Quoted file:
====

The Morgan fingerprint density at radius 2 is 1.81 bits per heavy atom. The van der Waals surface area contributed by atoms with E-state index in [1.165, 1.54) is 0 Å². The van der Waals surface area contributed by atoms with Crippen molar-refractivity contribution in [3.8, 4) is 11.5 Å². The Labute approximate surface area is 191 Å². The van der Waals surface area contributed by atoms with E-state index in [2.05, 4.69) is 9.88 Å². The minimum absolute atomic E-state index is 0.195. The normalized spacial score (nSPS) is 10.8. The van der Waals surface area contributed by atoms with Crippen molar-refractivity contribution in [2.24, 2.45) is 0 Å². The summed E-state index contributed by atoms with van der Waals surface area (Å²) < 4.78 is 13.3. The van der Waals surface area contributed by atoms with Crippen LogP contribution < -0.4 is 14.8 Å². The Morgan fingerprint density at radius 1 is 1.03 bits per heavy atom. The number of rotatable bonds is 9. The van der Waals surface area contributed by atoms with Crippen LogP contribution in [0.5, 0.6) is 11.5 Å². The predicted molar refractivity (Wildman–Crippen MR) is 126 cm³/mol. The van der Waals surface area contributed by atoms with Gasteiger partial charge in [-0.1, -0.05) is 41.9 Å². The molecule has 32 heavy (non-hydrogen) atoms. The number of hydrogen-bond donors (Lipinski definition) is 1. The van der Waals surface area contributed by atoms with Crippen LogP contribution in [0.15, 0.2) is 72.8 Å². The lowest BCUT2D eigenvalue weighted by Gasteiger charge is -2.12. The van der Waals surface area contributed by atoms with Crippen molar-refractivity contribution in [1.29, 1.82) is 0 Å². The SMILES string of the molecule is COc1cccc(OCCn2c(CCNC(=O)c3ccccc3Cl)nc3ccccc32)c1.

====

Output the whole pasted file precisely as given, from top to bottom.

The Morgan fingerprint density at radius 2 is 1.81 bits per heavy atom. The van der Waals surface area contributed by atoms with E-state index in [1.165, 1.54) is 0 Å². The van der Waals surface area contributed by atoms with Crippen molar-refractivity contribution in [3.8, 4) is 11.5 Å². The Labute approximate surface area is 191 Å². The van der Waals surface area contributed by atoms with E-state index in [2.05, 4.69) is 9.88 Å². The minimum absolute atomic E-state index is 0.195. The normalized spacial score (nSPS) is 10.8. The van der Waals surface area contributed by atoms with Crippen molar-refractivity contribution in [2.24, 2.45) is 0 Å². The summed E-state index contributed by atoms with van der Waals surface area (Å²) < 4.78 is 13.3. The van der Waals surface area contributed by atoms with Crippen LogP contribution < -0.4 is 14.8 Å². The Morgan fingerprint density at radius 1 is 1.03 bits per heavy atom. The number of rotatable bonds is 9. The van der Waals surface area contributed by atoms with Crippen LogP contribution in [0.5, 0.6) is 11.5 Å². The predicted molar refractivity (Wildman–Crippen MR) is 126 cm³/mol. The van der Waals surface area contributed by atoms with Gasteiger partial charge in [-0.1, -0.05) is 41.9 Å². The molecule has 32 heavy (non-hydrogen) atoms. The number of hydrogen-bond donors (Lipinski definition) is 1. The van der Waals surface area contributed by atoms with Crippen LogP contribution in [0.15, 0.2) is 72.8 Å². The lowest BCUT2D eigenvalue weighted by Gasteiger charge is -2.12. The van der Waals surface area contributed by atoms with Crippen molar-refractivity contribution in [1.29, 1.82) is 0 Å². The SMILES string of the molecule is COc1cccc(OCCn2c(CCNC(=O)c3ccccc3Cl)nc3ccccc32)c1.